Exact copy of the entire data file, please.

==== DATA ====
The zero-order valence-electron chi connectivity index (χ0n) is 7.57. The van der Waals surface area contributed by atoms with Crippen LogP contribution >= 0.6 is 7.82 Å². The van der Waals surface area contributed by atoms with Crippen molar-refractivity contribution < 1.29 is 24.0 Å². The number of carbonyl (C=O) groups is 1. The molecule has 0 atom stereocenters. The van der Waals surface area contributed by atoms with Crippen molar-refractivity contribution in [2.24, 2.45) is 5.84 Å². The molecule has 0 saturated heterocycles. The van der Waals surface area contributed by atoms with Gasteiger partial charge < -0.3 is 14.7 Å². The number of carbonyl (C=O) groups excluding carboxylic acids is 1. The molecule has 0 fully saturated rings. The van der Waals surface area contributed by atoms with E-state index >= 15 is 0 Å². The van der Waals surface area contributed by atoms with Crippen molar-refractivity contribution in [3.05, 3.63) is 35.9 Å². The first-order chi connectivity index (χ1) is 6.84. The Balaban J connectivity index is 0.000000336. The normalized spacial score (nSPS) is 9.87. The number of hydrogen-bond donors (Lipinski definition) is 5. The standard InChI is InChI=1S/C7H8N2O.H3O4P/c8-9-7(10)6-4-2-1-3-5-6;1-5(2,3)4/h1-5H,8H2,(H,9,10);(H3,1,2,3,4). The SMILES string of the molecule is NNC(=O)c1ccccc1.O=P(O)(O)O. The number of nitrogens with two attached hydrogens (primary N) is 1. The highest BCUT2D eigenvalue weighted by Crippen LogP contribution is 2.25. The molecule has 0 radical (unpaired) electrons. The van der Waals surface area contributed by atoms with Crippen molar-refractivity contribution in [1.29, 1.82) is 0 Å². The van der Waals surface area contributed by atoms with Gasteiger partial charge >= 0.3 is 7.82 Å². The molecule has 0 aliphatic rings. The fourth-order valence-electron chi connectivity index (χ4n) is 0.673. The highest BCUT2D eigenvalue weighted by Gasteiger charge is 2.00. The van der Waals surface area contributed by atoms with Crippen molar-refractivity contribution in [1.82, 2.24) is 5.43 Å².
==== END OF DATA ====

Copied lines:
The zero-order valence-electron chi connectivity index (χ0n) is 7.57. The van der Waals surface area contributed by atoms with Crippen LogP contribution >= 0.6 is 7.82 Å². The van der Waals surface area contributed by atoms with Crippen molar-refractivity contribution < 1.29 is 24.0 Å². The number of carbonyl (C=O) groups is 1. The molecule has 0 atom stereocenters. The van der Waals surface area contributed by atoms with Crippen molar-refractivity contribution in [2.24, 2.45) is 5.84 Å². The molecule has 0 saturated heterocycles. The van der Waals surface area contributed by atoms with Gasteiger partial charge < -0.3 is 14.7 Å². The number of carbonyl (C=O) groups excluding carboxylic acids is 1. The molecule has 0 fully saturated rings. The van der Waals surface area contributed by atoms with E-state index >= 15 is 0 Å². The van der Waals surface area contributed by atoms with Crippen molar-refractivity contribution in [3.05, 3.63) is 35.9 Å². The first-order chi connectivity index (χ1) is 6.84. The Balaban J connectivity index is 0.000000336. The normalized spacial score (nSPS) is 9.87. The number of hydrogen-bond donors (Lipinski definition) is 5. The standard InChI is InChI=1S/C7H8N2O.H3O4P/c8-9-7(10)6-4-2-1-3-5-6;1-5(2,3)4/h1-5H,8H2,(H,9,10);(H3,1,2,3,4). The SMILES string of the molecule is NNC(=O)c1ccccc1.O=P(O)(O)O. The number of nitrogens with two attached hydrogens (primary N) is 1. The highest BCUT2D eigenvalue weighted by Crippen LogP contribution is 2.25. The molecule has 0 radical (unpaired) electrons. The van der Waals surface area contributed by atoms with Crippen molar-refractivity contribution in [1.29, 1.82) is 0 Å². The van der Waals surface area contributed by atoms with Gasteiger partial charge >= 0.3 is 7.82 Å². The molecule has 0 aliphatic rings. The fourth-order valence-electron chi connectivity index (χ4n) is 0.673. The highest BCUT2D eigenvalue weighted by Gasteiger charge is 2.00. The van der Waals surface area contributed by atoms with Crippen molar-refractivity contribution in [1.82, 2.24) is 5.43 Å².